Calls to action are an important part of a solid inbound marketing strategy. They are meant to inspire your website visitors to do exactly as the name implies: take action. Whether it’s contacting your company or downloading a content offer, you want your call to action to motivate your visitor to do something.
Having a strong call to action can be the difference between a visitor closing the page or becoming a potential lead. Here are four tips on how to create strong calls to action:
Use action verbs
If you have a form on your site, it may feel natural to use a word like “submit” or “try” in your call to action. But it’s better to use an action verb to jazz up your offer a little. For example, instead of “Try this great product now,” use “Get this great product now.” It’s subtle and barely noticeable to you, but the difference between the words is enough to change how your visitor views the offer. A call to action should sound almost like instructions: not quite an order, but a strong encouragement for the customer to take action.
Don’t be passive – have a sense of urgency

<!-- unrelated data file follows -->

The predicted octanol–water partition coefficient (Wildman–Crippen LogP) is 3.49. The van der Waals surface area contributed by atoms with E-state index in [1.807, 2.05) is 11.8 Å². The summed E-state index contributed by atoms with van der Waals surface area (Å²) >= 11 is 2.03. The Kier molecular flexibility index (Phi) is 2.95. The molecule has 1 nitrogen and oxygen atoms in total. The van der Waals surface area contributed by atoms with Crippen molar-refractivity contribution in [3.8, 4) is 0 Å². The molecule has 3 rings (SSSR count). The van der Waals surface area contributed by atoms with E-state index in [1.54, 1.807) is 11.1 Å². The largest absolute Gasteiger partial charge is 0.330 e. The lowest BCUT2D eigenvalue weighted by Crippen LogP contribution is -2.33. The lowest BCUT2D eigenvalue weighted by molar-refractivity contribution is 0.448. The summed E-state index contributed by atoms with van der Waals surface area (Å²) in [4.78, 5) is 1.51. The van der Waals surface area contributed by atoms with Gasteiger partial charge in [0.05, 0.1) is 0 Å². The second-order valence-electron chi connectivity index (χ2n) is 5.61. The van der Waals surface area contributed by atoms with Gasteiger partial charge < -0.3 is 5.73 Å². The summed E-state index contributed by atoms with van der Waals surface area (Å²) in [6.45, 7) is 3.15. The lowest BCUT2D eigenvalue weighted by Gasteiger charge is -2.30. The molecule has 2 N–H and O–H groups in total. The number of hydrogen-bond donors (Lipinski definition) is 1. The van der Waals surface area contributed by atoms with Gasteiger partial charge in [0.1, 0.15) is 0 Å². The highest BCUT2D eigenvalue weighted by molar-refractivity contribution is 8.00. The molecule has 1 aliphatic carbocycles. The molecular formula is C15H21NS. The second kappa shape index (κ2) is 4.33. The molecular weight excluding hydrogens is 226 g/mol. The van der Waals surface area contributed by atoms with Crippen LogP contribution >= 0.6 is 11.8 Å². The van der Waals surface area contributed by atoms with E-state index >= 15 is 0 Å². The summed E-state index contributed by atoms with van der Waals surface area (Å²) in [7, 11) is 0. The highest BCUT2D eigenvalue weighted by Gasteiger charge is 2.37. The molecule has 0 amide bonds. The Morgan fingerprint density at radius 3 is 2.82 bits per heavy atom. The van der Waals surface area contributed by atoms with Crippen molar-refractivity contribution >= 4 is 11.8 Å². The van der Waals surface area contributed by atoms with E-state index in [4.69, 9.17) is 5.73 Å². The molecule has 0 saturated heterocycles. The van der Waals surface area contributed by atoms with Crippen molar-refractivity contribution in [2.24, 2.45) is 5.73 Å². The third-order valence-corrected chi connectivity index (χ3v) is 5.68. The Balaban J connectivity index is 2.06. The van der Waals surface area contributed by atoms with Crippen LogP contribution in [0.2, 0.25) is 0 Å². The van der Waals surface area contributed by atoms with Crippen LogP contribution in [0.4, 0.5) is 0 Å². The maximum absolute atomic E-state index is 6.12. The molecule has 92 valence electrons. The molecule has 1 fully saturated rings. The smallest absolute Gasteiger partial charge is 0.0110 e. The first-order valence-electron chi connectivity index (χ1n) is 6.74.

You want your call to action to make it seem like the visitor has to take your offer now. It can’t be a “take it or leave it, whatever” type approach, you need to have urgency. Use words like “now” and “today” to drive home the point that your offer can’t wait.
Stress the importance of your product
Along with urgency, you want your visitor to feel like they need your offer; as if their life will be undoubtedly better with it. That may seem like a tall order, but it can be accomplished easily. For example, stress the possible consequences of not taking your offer. If you work in the roofing industry, here’s a call to action you could use: “Get this eBook now to make sure your roof keeps you protected.” You’re telling the visitor that their roof might not keep them protected without the information in your eBook, stressing how important your content offer is.
Don’t try to sell yourself or your business – just the benefits
With a call to action, you want the customer to feel like they’re making a great decision for their benefit; if your call to action feels too much like a sales pitch, they’re going to get suspicious and likely turned off. That’s why you need to stress the benefit of taking action rather than talking about your company. Convince the customer they’re making a decision to help themselves, not you.
For example, contrast these two calls to action:
“Contact us now and we can transform your leads for the better”
“Click here to transform your leads for the better”
Both very similar, and yet with one subtle difference: The first call to action puts the focus on your business; the second call to action focuses on the visitor and how they’ll benefit.}}